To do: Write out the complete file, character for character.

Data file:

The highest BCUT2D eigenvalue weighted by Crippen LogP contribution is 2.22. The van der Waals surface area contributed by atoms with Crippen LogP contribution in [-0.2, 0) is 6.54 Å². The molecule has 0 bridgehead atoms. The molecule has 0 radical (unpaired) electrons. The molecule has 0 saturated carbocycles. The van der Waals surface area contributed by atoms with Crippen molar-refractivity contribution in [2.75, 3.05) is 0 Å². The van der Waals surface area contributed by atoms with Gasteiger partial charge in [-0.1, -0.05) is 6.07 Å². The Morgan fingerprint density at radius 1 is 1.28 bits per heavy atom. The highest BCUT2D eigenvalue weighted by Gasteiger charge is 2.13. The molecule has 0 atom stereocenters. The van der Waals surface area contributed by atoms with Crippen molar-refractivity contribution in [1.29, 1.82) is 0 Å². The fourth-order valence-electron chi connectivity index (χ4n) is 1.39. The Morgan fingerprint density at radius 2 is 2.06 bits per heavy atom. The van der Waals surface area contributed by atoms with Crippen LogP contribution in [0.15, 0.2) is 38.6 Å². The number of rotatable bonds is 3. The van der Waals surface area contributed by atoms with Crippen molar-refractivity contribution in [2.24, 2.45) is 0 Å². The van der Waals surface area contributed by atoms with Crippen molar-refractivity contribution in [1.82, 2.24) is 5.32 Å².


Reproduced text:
The highest BCUT2D eigenvalue weighted by Crippen LogP contribution is 2.22. The van der Waals surface area contributed by atoms with Crippen LogP contribution in [-0.2, 0) is 6.54 Å². The molecule has 0 bridgehead atoms. The molecule has 0 radical (unpaired) electrons. The molecule has 0 saturated carbocycles. The van der Waals surface area contributed by atoms with Crippen molar-refractivity contribution in [2.75, 3.05) is 0 Å². The van der Waals surface area contributed by atoms with Gasteiger partial charge in [-0.1, -0.05) is 6.07 Å². The Morgan fingerprint density at radius 1 is 1.28 bits per heavy atom. The highest BCUT2D eigenvalue weighted by Gasteiger charge is 2.13. The molecule has 0 atom stereocenters. The van der Waals surface area contributed by atoms with Crippen molar-refractivity contribution in [1.29, 1.82) is 0 Å². The fourth-order valence-electron chi connectivity index (χ4n) is 1.39. The Morgan fingerprint density at radius 2 is 2.06 bits per heavy atom. The van der Waals surface area contributed by atoms with Crippen LogP contribution in [0.15, 0.2) is 38.6 Å². The number of rotatable bonds is 3. The van der Waals surface area contributed by atoms with Crippen molar-refractivity contribution in [2.24, 2.45) is 0 Å². The van der Waals surface area contributed by atoms with Crippen molar-refractivity contribution in [1.82, 2.24) is 5.32 Å².